Emotional intelligence taps into a fundamental element of human behavior that is distinct from your intellect. There is no connection between IQ and emotional intelligence. Intelligence is your ability to learn, as well as retrieve and apply knowledge.
Emotional intelligence is a flexible set of skills that can be acquired and improved with practice. While some people are naturally more emotionally intelligent than others, you can develop high emotional intelligence even if you aren’t born with it.
Personality is the stable “style” that defines each of us. It’s the result of hard-wired preferences, such as the inclination toward introversion or extroversion. IQ, emotional intelligence and personality each cover unique ground and help explain what makes us tick.
Emotional Intelligence and Performance
When we feel good, we work better. Feeling good lubricates mental efficiency, facilitating comprehension and complex decision-making. Upbeat moods help us feel more optimistic about our ability to achieve a goal, enhance creativity and predispose us to being more helpful.
How does emotional intelligence contribute to our professional success?
The higher you climb the corporate ladder and the more people you supervise, the more your EI skills come into play.
TalentSmart tested EI alongside 33 other important workplace skills and found it to be the strongest predictor of performance, responsible for 58% of success across all job types.
Likewise, more than 90% of top performers in leadership positions possessed a high degree of EI. On the flip side, just 20% of poor performers demonstrated high EI.
Your emotional intelligence is the foundation for a host of critical skills, and it impacts most everything you say and do each day. It strongly drives leadership and personal excellence.
EI and Income
You can be a top performer without emotional intelligence, but it’s rare. People with a high degree of EI make more money—an average of $29,000 more per year than those with low EI.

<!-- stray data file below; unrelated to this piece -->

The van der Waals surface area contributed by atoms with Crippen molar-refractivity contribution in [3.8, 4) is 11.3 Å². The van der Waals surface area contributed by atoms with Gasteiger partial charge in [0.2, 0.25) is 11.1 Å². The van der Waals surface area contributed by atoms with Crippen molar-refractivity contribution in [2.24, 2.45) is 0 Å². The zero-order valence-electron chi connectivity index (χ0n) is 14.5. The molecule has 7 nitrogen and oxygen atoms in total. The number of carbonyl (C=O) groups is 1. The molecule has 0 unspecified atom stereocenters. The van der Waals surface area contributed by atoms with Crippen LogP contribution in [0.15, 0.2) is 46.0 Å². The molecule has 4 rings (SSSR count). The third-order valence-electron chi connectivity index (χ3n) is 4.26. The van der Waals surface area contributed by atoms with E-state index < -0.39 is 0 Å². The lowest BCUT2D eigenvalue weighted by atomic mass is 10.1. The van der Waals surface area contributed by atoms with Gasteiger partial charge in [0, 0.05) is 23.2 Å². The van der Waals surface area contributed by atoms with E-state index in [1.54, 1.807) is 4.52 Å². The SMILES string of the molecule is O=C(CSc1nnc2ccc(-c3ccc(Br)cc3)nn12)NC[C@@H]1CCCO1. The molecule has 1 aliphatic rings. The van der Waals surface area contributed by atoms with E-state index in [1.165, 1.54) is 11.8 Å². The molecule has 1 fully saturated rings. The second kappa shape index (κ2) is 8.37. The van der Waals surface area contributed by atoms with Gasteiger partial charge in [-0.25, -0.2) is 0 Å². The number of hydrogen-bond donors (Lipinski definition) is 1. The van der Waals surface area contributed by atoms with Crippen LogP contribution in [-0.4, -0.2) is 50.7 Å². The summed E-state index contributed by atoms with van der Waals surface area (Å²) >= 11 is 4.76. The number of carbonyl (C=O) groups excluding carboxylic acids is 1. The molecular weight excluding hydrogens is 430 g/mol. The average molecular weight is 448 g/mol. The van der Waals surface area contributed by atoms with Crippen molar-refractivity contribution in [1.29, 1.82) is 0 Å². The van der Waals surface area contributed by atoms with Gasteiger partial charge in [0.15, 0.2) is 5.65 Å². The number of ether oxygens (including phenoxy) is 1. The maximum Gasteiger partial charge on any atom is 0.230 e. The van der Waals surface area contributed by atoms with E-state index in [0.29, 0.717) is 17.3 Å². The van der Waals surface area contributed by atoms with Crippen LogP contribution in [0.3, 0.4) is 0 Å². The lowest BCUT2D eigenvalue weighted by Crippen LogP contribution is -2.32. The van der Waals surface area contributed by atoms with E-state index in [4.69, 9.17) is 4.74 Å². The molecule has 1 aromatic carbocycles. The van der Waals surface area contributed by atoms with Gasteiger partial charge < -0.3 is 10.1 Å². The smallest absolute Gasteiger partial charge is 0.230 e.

The link between emotional intelligence and earnings is so well founded that every point increase in EI adds $1,300 to one’s annual salary. These findings hold true for people in all industries, at all levels, in every region of the world.
EI and Leadership
As a leader, you set the emotional tone that others follow. Our brains are hardwired to cue in (both consciously andunconsciously) to others’ emotional states. This is particularly true for leaders. People want to know how a leader feels and will synchronize with authorities they trust.
The emotional tone that permeates your organization starts with you as a leader, and it depends entirely on your EI. When employees feel upbeat, they’ll go the extra mile to please customers. There’s a predictable business result: For every 1% improvement in the service climate, there’s a 2% increase in revenue.
The table that follows, provided by TalentSmart’s Dr. Travis Bradbury, contrasts the behaviors of high-EI vs. low-EI leaders:
  • Leaders with Low EI
  • Leaders with High EI
  • Sound off even when it won’t help
  • Only speak out when doing so helps the situation
  • Brush off people when bothered
  • Keep lines of communication open, even when frustrated
  • Deny that emotions impact their thinking
  • Recognize when other people are affecting their emotional state
  • Get defensive when challenged
  • Are open to feedback
  • Focus only on tasks and ignore the person
  • Show others they care about them
  • Are oblivious to unspoken tension
  • Accurately pick up on the room’s mood
CEOs Score Low EI